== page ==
The Graduate Program in Art History at Williams College and the Clark Art Institute is saddened to announce the passing of Samuel Edgerton, Jr., Amos Lawrence Professor of Art, Emeritus, and former director of the Grad Art Program. A reflection on Professor Edgerton’s life and work, written by fellow Grad Art Director Emeritus Mark Haxthausen, can be found here. The following was shared to the Williams Community by Williams President Maud Mandel.
During his 27 years at Williams, Samuel Edgerton, Jr., contributed deeply to the life of the college. Through his teaching and scholarship, Sam encouraged new ways of understanding the relationships between art and science and between art and politics, particularly in Renaissance Italy. His book, The Heritage of Giotto’s Geometry: Art and Science on the Eve of the Scientific Revolution, was awarded the 1992 Howard R. Marraro Prize of the American Historical Association. His work also won him a Guggenheim Fellowship, a grant from the National Endowment for Humanities, and membership into the Institute for Advanced Study in Princeton, among other recognitions.
A prolific writer, his publications also include The Mirror, the Window, and the Telescope (2009), Theaters of Conversion: Religious Architecture and Indian Artisans in Colonial Mexico (2001), Pictures and Punishment: Art and Criminal Prosecution during the Florentine Renaissance (1985), and The Renaissance Rediscovery of Linear Perspective (1975). In addition to his writing and his teaching duties, he lectured frequently on American art and architecture and Mayan art and culture at museums, colleges, and universities throughout the U.S. and abroad.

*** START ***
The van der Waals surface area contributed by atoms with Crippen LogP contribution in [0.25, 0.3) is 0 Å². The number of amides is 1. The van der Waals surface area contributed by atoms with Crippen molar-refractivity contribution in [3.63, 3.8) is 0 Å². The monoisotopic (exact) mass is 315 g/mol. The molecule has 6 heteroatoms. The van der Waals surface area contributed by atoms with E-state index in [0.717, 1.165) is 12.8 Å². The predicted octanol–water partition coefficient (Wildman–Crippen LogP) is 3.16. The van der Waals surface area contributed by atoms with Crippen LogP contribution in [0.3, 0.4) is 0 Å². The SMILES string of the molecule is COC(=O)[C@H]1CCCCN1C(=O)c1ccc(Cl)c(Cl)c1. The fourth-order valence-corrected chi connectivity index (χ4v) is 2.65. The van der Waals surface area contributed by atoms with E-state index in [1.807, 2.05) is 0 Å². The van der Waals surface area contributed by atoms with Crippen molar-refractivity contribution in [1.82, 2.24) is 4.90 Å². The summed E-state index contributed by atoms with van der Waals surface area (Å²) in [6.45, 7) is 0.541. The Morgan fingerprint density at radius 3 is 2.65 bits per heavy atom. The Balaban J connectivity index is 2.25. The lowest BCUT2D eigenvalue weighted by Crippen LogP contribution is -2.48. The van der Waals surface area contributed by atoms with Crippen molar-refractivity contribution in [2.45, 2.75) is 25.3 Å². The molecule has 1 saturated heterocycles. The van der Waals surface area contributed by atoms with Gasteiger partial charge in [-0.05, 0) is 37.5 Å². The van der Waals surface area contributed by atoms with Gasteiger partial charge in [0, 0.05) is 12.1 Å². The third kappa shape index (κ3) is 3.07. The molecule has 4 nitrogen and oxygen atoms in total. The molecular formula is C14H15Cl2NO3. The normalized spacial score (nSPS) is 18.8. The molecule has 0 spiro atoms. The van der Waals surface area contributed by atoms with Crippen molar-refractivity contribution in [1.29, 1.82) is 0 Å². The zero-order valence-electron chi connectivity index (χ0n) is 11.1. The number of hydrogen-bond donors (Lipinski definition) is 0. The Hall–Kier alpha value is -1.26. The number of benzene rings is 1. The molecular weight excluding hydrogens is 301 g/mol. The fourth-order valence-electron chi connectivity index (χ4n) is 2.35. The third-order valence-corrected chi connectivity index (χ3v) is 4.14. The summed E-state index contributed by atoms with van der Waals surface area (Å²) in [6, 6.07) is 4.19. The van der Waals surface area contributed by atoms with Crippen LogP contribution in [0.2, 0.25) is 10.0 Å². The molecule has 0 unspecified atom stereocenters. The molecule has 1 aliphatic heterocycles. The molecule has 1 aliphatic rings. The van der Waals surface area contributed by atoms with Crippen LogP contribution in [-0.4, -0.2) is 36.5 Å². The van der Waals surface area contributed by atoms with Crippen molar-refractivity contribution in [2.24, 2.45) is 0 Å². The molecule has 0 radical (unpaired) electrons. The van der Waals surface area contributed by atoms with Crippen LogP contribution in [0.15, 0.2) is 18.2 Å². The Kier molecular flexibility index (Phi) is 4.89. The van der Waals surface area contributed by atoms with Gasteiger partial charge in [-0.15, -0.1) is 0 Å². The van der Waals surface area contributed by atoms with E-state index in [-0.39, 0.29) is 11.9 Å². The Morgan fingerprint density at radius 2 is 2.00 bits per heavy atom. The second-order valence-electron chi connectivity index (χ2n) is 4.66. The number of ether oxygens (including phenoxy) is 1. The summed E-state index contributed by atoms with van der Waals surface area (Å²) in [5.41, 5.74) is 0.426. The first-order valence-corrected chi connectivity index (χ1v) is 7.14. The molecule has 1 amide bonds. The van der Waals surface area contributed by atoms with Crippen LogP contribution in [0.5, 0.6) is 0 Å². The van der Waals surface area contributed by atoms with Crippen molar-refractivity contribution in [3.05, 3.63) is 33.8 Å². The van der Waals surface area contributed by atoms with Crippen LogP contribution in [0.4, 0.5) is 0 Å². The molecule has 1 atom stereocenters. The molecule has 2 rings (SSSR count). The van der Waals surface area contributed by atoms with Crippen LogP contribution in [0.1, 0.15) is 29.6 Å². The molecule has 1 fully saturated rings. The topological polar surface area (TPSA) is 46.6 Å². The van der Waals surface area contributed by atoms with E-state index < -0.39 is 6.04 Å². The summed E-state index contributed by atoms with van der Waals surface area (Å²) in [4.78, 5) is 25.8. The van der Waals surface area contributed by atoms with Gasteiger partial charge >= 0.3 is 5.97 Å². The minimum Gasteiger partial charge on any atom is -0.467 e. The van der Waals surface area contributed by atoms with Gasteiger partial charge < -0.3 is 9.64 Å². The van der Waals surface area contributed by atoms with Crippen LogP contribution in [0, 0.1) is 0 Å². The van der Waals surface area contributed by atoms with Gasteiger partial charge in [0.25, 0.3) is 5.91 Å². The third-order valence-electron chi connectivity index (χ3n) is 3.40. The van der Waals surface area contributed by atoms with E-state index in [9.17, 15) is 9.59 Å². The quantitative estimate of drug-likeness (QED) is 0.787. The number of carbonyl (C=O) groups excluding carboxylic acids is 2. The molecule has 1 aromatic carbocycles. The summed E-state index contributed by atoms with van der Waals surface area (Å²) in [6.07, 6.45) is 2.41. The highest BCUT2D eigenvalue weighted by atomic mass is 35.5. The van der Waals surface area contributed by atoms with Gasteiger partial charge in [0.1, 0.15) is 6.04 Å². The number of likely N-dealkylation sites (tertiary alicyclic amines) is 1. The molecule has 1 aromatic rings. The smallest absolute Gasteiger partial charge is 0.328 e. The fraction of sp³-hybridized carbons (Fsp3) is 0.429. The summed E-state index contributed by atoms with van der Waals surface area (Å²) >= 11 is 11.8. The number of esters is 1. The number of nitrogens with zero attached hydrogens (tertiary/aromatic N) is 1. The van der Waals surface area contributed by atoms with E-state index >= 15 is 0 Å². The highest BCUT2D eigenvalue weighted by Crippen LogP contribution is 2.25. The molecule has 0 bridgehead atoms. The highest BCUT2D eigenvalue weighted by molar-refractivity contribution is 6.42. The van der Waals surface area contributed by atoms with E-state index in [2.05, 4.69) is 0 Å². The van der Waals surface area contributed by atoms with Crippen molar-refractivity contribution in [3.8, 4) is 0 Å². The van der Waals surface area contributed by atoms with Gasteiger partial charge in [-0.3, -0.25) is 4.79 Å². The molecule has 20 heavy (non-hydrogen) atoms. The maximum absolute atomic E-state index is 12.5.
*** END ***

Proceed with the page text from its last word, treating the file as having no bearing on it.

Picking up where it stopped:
“Sam’s interdisciplinary approach to the subjects of his books whether concerned with the rediscovery of linear perspective, criminal punishment as a source for 16th-century painters, or religious architecture in Colonial Mexico, always reflected carefully examined and intricately balanced archival sources,” said Liz McGowan, chair and Robert Sterling Clark Professor of Art History. “His contributions to the study of Renaissance linear perspective throughout his career were inflected with an irresistible sense of wonder at that era’s marvelous creativity and vision.”
With his B.A., M.F.A., and Ph.D. from the University of Pennsylvania, Sam came to Williams in 1980 to direct the Graduate Program in Art History and to teach both graduates and undergraduates. He spent the previous 16 years as a professor of art history, including three as department chair, at Boston University. In 1985 he was named the Amos Lawrence Professor of Art at Williams. Remembered as a passionate educator and a giving colleague, he devoted many years to organizing the Art Department Faculty Colloquia, as well as Winter Study courses in Italy.
“When I came to Williams in 1993 as Sam’s successor as director of the Graduate Program he was unfailingly generous and supportive of me in that role,” said Mark Haxthausen, Robert Sterling Clark Professor of Art History, Emeritus. “His broad erudition, inexhaustible curiosity, and infectious enthusiasm, which he shared with Williams students for twenty-seven years, have been for me a continual source of inspiration.”
Sam is survived by his wife, Dorothy; his children, Mary, Perky, and Sam III; his grandchildren, Chloe, Kevin, Lela, Marina, Peter, Phoebe, and Zach; and his great-grandchildren, Gabriel, Nico and Xavi.